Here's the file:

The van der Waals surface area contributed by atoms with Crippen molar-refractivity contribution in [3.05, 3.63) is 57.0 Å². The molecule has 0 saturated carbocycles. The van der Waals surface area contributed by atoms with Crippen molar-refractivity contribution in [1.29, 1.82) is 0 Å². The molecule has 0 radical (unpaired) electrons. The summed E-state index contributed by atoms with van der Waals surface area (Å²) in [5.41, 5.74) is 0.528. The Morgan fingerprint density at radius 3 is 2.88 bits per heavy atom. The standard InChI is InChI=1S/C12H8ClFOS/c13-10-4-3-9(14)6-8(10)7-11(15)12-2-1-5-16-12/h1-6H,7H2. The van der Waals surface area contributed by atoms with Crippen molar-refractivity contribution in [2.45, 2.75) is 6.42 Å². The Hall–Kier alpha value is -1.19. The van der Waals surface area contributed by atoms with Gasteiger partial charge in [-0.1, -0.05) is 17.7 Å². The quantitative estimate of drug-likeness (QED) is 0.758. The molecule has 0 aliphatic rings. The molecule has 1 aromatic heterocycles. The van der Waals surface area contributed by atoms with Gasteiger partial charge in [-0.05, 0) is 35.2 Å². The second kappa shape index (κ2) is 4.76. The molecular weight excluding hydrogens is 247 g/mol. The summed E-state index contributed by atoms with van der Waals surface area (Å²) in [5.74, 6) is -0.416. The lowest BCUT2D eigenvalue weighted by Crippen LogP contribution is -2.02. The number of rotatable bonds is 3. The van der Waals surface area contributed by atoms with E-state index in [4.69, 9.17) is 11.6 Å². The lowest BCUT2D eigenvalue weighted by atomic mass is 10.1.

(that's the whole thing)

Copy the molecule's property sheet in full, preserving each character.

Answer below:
The van der Waals surface area contributed by atoms with Crippen molar-refractivity contribution in [3.05, 3.63) is 57.0 Å². The molecule has 0 saturated carbocycles. The van der Waals surface area contributed by atoms with Crippen molar-refractivity contribution in [1.29, 1.82) is 0 Å². The molecule has 0 radical (unpaired) electrons. The summed E-state index contributed by atoms with van der Waals surface area (Å²) in [5.41, 5.74) is 0.528. The Morgan fingerprint density at radius 3 is 2.88 bits per heavy atom. The standard InChI is InChI=1S/C12H8ClFOS/c13-10-4-3-9(14)6-8(10)7-11(15)12-2-1-5-16-12/h1-6H,7H2. The van der Waals surface area contributed by atoms with Crippen molar-refractivity contribution in [2.45, 2.75) is 6.42 Å². The Hall–Kier alpha value is -1.19. The van der Waals surface area contributed by atoms with Gasteiger partial charge in [-0.1, -0.05) is 17.7 Å². The quantitative estimate of drug-likeness (QED) is 0.758. The molecule has 0 aliphatic rings. The molecule has 1 aromatic heterocycles. The van der Waals surface area contributed by atoms with Gasteiger partial charge in [-0.05, 0) is 35.2 Å². The second kappa shape index (κ2) is 4.76. The molecular weight excluding hydrogens is 247 g/mol. The summed E-state index contributed by atoms with van der Waals surface area (Å²) in [5.74, 6) is -0.416. The lowest BCUT2D eigenvalue weighted by Crippen LogP contribution is -2.02. The number of rotatable bonds is 3. The van der Waals surface area contributed by atoms with E-state index in [4.69, 9.17) is 11.6 Å². The lowest BCUT2D eigenvalue weighted by atomic mass is 10.1.